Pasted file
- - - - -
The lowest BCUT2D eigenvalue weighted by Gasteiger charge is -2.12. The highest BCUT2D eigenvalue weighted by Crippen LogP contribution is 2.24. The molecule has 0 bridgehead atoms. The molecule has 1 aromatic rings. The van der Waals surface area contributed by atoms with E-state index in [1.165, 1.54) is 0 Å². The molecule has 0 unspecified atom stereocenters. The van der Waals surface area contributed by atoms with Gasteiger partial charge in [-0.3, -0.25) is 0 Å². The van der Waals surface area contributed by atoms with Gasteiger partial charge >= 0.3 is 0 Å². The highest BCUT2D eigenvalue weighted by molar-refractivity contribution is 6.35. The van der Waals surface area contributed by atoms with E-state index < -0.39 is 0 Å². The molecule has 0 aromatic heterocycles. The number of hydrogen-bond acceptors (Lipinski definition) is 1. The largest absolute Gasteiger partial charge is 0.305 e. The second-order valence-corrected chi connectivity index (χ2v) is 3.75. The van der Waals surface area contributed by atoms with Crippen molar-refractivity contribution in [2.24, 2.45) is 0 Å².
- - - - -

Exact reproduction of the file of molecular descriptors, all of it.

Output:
The lowest BCUT2D eigenvalue weighted by Gasteiger charge is -2.12. The highest BCUT2D eigenvalue weighted by Crippen LogP contribution is 2.24. The molecule has 0 bridgehead atoms. The molecule has 1 aromatic rings. The van der Waals surface area contributed by atoms with E-state index in [1.165, 1.54) is 0 Å². The molecule has 0 unspecified atom stereocenters. The van der Waals surface area contributed by atoms with Gasteiger partial charge in [-0.3, -0.25) is 0 Å². The van der Waals surface area contributed by atoms with Gasteiger partial charge >= 0.3 is 0 Å². The highest BCUT2D eigenvalue weighted by molar-refractivity contribution is 6.35. The van der Waals surface area contributed by atoms with E-state index < -0.39 is 0 Å². The molecule has 0 aromatic heterocycles. The number of hydrogen-bond acceptors (Lipinski definition) is 1. The largest absolute Gasteiger partial charge is 0.305 e. The second-order valence-corrected chi connectivity index (χ2v) is 3.75. The van der Waals surface area contributed by atoms with Crippen molar-refractivity contribution in [2.24, 2.45) is 0 Å².